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Contracts and Rights Articles and Resources
How to Read a Book Contract (a several-part blog series)
(All sample contracts are provided for educational purposes only.)
A glossary of common contract terms:
Advance: Money paid to the author in advance, but to be taken out of ensuing sales and will be earned out before the author sees any further payment.
Agency Clause: A part of a contract that specifies the publisher will pay money owed the author to an assigned agent, who that is, and also outlines the relationship as pertaining to the contract.
All Media: The right to produce the work in any/all forms.
All Remaining Rights/All Other Rights: This section usually clarifies that any rights not outlined by contract remain with the author.
Audio rights: The right to make audio recordings of the work.
Audit clause (right to audit): This section outlines the author’s rights if they believe the publisher’s accounting/figures are suspect and determines who will pay for any auditing.
Author Compensation: How the author will be paid: one-time payment, advance, royalty, copies of book, etc.
Contributor Copies: Number and type of copies, if any, that the author will receive free of charge.
Earned Out: This means any money that has been paid to the author as an advance has been made up in sales, and author will begin to collect on further sales paid at designated royalty rate.
Electronic Media: The right to produce the work as a digital file or ebook or in an online publication.
Exclusive: Work may not be published anywhere else during the period of exclusivity. Many exclusive rights contracts will have a term after which it becomes non-exclusive.
First Rights: First publication rights to the work, which means it must not have been published anywhere else prior (including the Internet, though exceptions are sometimes made for work posted in areas not publicly accessible, such as private critique sites). Depending on the location and where the work is being published, this can be listed as First Serial Rights (magazines), First North American Serial Rights, First Anthology Rights, etc.
Indemnity: This section protects the parties as outlined from financial damages should legal situations surrounding the work arise.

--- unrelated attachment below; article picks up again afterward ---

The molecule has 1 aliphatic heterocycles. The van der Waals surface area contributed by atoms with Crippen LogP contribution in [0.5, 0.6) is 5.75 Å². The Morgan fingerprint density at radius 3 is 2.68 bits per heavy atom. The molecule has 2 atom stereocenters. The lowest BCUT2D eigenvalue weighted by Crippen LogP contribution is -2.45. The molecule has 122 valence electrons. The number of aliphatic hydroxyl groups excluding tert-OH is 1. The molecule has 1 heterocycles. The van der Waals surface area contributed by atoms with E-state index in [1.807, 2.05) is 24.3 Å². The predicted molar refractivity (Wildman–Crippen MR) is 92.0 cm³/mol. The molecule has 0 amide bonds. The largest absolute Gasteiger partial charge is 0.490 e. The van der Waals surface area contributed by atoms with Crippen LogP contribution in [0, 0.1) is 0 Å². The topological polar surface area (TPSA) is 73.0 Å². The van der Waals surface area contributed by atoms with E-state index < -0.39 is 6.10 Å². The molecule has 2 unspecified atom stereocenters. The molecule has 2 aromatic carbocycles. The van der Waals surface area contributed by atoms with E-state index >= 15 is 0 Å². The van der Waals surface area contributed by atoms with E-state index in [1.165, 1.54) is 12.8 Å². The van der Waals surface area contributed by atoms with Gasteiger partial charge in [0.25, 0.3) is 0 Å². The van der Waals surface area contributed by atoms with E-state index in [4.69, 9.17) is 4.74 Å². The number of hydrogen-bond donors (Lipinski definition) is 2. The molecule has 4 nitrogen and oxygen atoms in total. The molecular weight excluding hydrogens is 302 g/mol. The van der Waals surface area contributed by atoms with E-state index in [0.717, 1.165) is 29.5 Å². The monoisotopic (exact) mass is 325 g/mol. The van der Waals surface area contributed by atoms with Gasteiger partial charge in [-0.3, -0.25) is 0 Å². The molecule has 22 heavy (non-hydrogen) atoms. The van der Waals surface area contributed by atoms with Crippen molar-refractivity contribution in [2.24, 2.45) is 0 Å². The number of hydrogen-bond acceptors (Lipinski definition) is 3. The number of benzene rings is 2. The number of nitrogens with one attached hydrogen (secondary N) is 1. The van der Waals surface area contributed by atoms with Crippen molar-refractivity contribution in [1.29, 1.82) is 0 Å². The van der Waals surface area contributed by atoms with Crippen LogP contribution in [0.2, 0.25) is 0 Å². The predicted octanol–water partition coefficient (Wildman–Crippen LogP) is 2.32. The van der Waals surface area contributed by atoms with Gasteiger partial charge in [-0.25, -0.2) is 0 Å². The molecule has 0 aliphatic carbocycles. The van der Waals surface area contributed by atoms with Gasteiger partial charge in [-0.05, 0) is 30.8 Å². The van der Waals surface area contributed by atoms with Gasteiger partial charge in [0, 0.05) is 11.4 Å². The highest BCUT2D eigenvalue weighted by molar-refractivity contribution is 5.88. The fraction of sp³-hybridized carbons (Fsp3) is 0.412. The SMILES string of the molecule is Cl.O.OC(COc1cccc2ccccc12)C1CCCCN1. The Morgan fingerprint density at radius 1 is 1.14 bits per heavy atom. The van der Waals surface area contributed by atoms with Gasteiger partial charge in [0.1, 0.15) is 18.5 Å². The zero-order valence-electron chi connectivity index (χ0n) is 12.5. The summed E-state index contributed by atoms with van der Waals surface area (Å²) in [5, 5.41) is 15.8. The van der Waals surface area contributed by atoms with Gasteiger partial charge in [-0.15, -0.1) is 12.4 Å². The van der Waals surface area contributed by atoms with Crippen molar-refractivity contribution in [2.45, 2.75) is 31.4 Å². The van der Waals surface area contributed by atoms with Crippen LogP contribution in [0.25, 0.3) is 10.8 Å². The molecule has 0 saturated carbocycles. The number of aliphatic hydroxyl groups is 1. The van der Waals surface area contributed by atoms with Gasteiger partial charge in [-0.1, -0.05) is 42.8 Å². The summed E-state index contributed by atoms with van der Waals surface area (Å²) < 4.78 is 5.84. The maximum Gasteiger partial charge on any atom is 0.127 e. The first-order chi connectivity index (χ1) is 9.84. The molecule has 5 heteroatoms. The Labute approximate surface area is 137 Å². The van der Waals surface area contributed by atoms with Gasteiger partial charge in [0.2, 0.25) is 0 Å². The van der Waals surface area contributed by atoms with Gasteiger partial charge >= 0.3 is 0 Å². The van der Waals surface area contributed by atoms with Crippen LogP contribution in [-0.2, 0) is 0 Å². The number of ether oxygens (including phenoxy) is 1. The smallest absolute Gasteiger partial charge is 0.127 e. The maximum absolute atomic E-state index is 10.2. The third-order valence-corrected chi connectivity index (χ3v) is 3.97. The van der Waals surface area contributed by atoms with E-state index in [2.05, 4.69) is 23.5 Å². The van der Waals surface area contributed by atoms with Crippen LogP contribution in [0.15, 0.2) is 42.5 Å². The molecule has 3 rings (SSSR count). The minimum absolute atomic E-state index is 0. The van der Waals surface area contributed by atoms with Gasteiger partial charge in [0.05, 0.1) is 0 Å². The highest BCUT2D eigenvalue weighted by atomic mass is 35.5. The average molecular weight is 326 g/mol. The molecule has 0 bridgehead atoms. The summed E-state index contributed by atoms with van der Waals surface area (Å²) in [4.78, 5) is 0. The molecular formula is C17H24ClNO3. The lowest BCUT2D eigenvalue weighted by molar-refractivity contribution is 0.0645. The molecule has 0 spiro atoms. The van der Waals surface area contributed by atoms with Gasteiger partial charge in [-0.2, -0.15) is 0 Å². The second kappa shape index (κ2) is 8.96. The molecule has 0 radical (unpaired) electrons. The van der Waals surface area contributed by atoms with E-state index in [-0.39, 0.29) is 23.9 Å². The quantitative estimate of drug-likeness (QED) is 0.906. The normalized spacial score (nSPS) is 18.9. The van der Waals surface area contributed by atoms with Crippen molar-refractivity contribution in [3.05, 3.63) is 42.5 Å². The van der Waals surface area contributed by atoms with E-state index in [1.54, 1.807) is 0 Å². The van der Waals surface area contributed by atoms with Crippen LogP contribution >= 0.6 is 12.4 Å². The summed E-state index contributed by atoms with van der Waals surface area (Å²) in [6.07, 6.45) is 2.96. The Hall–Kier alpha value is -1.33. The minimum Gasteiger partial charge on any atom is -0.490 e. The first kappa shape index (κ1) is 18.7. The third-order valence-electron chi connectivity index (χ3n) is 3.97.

In perpetuity: Duration of given rights is basically forever unless termination clause specifies otherwise.
Jurisdiction: This section outlines where any legal proceedings will happen if there is a dispute and which state’s laws will be in play.
Life of Copyright: In the United States, this indicates the life of the author plus seventy years.
Non-compete Clause: A non-compete clause can limit what else (or when) an author can produce similar (or sometimes any) work in relation to the publication of the contracted work.
Non-disclosure: An agreement not to speak about or share information regarding the publisher or contract.
Non-exclusive: The work is allowed to be published elsewhere as well.
Obligation to Print: Clause which states that the publisher is required to publish the work by a given date.
One-time rights: The right to publish the work once; this term is sometimes used instead of first rights or reprint rights.
Original work: This agrees that the work is the sole creation of the person signing the contract and that it was not taken or derived from any other work or author.
Performance rights: The right to read and/or perform the work in public.
Period of Exclusivity: The length of time the work is not allowed to be published anywhere else.
Power of Attorney: The right to act for the author in legal matters (uncommon and unadvised).
Print rights: The right to produce the work in a printed on paper version.
Print Run: The number of copies to be printed under this contract and the terms needed to have additional copies ran.
Reprint rights: The right to publish something that has already been published elsewhere. this usually requests specification that the rights from previous publication have been returned to the author.
Reserve on Returns: An amount to be withheld by publisher from royalties in case of books returned to them.
Reversion Clause: This section of a contract outlines whether the author can get assigned rights back and how to go about it.
Rights Granted: This section of the contract outlines exactly what usage permissions are being given.
Rights Reversion: The rights sold/given by contract revert back to the author.
Royalty Rate: The percentage of royalty paid to the author per sale either ‘of net’ or ‘of gross’.
Sole creator: In this section, the author agrees that they are the only one who has a right to the work and that they have the ability to agree to the terms of the contract.
Term: The period of time for which the rights are granted/in effect.
Termination: If the author of publisher wishes to terminate the contract, the termination clause usually outlines if they can and how to go about it.
Warranty: The author’s promise that the work is not plagiarized and is their original creation.
While the above is a list of terms often found on a contract, it is not exhaustive and attempts to be neutral. It is not a substitute for legal advice, nor does it endorse all of the clauses mentioned, many of which may be red flags in a contract. Writers are encouraged to consult other sources and seek legal advice if necessary before signing an agreement.